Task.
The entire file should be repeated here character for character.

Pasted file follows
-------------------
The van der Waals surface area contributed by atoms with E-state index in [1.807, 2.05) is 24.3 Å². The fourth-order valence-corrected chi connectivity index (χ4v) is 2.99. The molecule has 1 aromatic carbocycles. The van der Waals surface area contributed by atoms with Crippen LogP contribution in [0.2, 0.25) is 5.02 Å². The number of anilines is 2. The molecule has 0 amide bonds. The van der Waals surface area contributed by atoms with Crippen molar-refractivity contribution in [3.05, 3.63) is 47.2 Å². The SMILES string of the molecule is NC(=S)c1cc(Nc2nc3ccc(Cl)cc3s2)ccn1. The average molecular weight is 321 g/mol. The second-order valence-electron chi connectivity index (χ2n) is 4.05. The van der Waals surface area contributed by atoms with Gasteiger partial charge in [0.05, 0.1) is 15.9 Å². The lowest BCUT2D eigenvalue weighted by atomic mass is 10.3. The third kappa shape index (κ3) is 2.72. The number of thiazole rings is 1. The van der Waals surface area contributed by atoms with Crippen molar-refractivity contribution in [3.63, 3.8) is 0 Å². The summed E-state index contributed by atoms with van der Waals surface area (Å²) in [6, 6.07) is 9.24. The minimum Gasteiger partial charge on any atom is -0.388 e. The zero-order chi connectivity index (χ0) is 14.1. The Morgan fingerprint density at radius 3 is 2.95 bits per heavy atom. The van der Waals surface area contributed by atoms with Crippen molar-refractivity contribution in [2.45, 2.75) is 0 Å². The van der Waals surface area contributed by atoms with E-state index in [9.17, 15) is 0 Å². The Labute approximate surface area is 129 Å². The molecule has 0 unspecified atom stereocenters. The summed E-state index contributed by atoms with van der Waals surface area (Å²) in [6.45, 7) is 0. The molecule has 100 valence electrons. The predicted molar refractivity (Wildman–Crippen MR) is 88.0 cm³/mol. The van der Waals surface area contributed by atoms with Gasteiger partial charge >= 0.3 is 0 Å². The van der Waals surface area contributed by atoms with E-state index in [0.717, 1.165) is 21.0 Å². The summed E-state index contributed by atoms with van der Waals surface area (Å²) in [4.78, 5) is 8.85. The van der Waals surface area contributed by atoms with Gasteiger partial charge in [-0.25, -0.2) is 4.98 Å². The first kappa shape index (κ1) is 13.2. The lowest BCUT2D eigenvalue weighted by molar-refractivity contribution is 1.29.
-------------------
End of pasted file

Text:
The van der Waals surface area contributed by atoms with E-state index in [1.807, 2.05) is 24.3 Å². The fourth-order valence-corrected chi connectivity index (χ4v) is 2.99. The molecule has 1 aromatic carbocycles. The van der Waals surface area contributed by atoms with Crippen LogP contribution in [0.2, 0.25) is 5.02 Å². The number of anilines is 2. The molecule has 0 amide bonds. The van der Waals surface area contributed by atoms with Crippen molar-refractivity contribution in [3.05, 3.63) is 47.2 Å². The SMILES string of the molecule is NC(=S)c1cc(Nc2nc3ccc(Cl)cc3s2)ccn1. The average molecular weight is 321 g/mol. The second-order valence-electron chi connectivity index (χ2n) is 4.05. The van der Waals surface area contributed by atoms with Gasteiger partial charge in [0.05, 0.1) is 15.9 Å². The lowest BCUT2D eigenvalue weighted by atomic mass is 10.3. The third kappa shape index (κ3) is 2.72. The number of thiazole rings is 1. The van der Waals surface area contributed by atoms with Crippen molar-refractivity contribution in [3.63, 3.8) is 0 Å². The summed E-state index contributed by atoms with van der Waals surface area (Å²) in [6, 6.07) is 9.24. The minimum Gasteiger partial charge on any atom is -0.388 e. The zero-order chi connectivity index (χ0) is 14.1. The Morgan fingerprint density at radius 3 is 2.95 bits per heavy atom. The van der Waals surface area contributed by atoms with Crippen molar-refractivity contribution in [2.45, 2.75) is 0 Å². The van der Waals surface area contributed by atoms with E-state index in [9.17, 15) is 0 Å². The Labute approximate surface area is 129 Å². The molecule has 0 unspecified atom stereocenters. The summed E-state index contributed by atoms with van der Waals surface area (Å²) in [6.45, 7) is 0. The molecule has 100 valence electrons. The predicted molar refractivity (Wildman–Crippen MR) is 88.0 cm³/mol. The van der Waals surface area contributed by atoms with Gasteiger partial charge >= 0.3 is 0 Å². The van der Waals surface area contributed by atoms with E-state index in [0.717, 1.165) is 21.0 Å². The summed E-state index contributed by atoms with van der Waals surface area (Å²) in [4.78, 5) is 8.85. The van der Waals surface area contributed by atoms with Gasteiger partial charge in [-0.25, -0.2) is 4.98 Å². The first kappa shape index (κ1) is 13.2. The lowest BCUT2D eigenvalue weighted by molar-refractivity contribution is 1.29.